6. Answers (c) or (d) are acceptable; answer (b) is partially acceptable. According to FDA's Madden, bleach and commercial kitchen-cleaning agents are the best sanitizers—provided they're diluted according to product directions. They're the most effective at getting rid of bacteria. Hot water and soap does a good job, too, but may not kill all strains of bacteria. Water may get rid of visible dirt, but not bacteria. Also, be sure to keep dishcloths and sponges clean because, when wet, these materials harbor bacteria and may promote their growth.
  7. Answers (a) and (c) are acceptable; there are potential problems with (b) and (d). When you let dishes sit in water for a long time, it “creates a soup,” FDA's Madden said. “The food left on the dish contributes nutrients for bacteria, so the bacteria will multiply.” When washing dishes by hand, he said, it's best to wash them all within two hours. Also, it's best to air-dry them so you don't handle them while they're wet.
  8. The only correct practice is answer (c). Wash hands with warm water and soap for at least 20 seconds before and after handling food, especially raw meat, poultry, and fish. If you have an infection or cut on your hands, wear rubber or plastic gloves. Wash gloved hands just as often as bare hands because the gloves can pick up bacteria. (However, when washing gloved hands, you don't need to take off your gloves and wash your bare hands, too.)
  9. (b) or (c). Food safety experts recommend thawing foods in the refrigerator or the microwave oven or putting the package in a water-tight plastic bag submerged in cold water and changing the water every 30 minutes. Changing the water ensures that the food is kept cold, an important factor for slowing bacterial growth that may occur on the outer thawed portions while inner areas are still thawing. Leave about 2 inches (about 5 centimeters) between the food and the inside surface of the microwave to allow heat to circulate. Smaller items will defrost more evenly than larger pieces of food. Foods defrosted in the microwave oven should be cooked immediately after thawing. Do not thaw meat, poultry, and fish products on the counter or in the sink without cold water; bacteria can multiply rapidly at room temperature.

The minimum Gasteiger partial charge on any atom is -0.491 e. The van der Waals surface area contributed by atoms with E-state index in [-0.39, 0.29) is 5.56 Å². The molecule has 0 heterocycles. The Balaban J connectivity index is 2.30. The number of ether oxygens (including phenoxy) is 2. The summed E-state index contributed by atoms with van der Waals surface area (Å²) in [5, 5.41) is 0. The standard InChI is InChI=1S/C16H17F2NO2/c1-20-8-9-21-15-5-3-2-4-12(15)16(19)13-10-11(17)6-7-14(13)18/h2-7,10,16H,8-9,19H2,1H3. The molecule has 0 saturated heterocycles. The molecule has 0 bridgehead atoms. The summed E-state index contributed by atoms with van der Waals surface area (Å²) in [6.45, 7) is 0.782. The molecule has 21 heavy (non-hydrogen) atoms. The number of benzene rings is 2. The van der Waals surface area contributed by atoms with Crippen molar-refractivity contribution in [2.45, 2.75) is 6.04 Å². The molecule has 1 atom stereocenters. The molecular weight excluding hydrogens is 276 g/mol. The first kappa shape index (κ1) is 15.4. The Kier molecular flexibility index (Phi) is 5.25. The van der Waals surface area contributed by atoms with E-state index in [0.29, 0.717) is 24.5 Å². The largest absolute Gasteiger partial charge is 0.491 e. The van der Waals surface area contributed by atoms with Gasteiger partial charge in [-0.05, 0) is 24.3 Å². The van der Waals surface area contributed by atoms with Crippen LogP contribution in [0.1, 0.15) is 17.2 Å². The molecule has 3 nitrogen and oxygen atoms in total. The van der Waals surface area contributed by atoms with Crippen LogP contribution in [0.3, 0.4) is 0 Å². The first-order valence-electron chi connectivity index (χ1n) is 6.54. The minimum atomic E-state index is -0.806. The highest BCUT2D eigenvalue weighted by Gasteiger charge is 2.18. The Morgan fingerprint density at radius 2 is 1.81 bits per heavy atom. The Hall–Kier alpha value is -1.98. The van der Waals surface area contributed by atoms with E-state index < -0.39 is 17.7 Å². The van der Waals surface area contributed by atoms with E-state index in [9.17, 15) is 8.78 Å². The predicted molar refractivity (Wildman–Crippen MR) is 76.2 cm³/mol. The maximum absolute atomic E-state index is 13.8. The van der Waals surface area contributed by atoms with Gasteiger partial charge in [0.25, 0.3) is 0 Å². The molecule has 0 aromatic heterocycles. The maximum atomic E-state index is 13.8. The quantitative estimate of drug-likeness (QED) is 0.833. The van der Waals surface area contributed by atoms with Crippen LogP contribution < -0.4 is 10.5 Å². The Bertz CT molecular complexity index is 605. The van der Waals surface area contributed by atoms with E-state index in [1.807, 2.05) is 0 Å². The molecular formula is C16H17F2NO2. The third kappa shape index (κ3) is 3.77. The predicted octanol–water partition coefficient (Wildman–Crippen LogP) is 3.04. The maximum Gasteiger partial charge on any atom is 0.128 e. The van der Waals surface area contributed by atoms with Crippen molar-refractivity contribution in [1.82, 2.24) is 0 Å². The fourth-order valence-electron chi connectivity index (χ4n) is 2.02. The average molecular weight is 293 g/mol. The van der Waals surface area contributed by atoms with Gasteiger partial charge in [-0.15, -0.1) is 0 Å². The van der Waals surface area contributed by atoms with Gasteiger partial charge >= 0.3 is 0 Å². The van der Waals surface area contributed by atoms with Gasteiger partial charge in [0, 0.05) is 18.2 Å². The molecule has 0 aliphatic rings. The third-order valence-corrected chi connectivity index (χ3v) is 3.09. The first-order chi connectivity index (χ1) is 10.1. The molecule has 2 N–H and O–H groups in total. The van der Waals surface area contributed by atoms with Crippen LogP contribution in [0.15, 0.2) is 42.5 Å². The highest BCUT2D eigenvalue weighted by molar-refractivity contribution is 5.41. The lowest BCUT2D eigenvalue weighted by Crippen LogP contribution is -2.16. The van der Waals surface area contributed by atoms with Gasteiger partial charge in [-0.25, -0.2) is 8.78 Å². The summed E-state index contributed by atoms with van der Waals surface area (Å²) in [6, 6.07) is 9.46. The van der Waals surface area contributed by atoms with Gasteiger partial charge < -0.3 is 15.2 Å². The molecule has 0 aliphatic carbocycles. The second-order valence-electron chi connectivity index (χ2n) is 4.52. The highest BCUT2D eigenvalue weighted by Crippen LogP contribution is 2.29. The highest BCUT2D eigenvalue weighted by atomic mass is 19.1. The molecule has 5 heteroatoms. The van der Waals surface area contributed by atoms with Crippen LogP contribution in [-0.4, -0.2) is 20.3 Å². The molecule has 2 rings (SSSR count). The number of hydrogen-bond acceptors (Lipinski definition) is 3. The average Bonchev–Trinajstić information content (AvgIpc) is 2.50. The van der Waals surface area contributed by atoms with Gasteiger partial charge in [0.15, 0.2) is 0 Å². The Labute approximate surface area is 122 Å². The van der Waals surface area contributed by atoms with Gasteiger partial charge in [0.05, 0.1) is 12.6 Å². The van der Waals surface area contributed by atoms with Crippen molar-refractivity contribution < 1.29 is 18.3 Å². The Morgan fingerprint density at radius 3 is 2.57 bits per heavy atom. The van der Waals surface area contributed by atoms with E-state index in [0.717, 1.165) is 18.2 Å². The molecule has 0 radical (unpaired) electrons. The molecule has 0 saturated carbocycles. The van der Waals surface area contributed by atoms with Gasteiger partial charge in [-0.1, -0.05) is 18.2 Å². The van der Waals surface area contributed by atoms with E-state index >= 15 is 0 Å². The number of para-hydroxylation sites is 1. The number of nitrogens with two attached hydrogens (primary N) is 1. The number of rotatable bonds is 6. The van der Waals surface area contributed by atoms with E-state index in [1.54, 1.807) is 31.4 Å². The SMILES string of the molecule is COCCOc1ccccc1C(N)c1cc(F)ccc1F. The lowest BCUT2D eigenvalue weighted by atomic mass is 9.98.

10. If you answered (a) you may be putting yourself at risk for infection with Salmonella enteritidis, a bacterium that can be found in eggs. Cooking the egg or egg-containing food product to at least 140° F (60° C) kills the bacteria. So answer (c)—eating the baked product—is your best bet. Answer (b), however, is acceptable as well. Foods containing raw eggs, such as homemade ice cream, cake batter, mayonnaise, and eggnog, carry a Salmonella risk, but their commercial counterparts don't. Commercial products are made with pasteurized eggs; that is, eggs that have been heated sufficiently to kill bacteria, and also may contain an acidifying agent that kills the bacteria. Commercial preparations of cookie dough are not a food hazard. If you want to sample homemade dough or batter or eat other foods with raw-egg-containing products, consider substituting pasteurized eggs for raw eggs. Pasteurized eggs are usually sold in the grocer's refrigerated dairy case.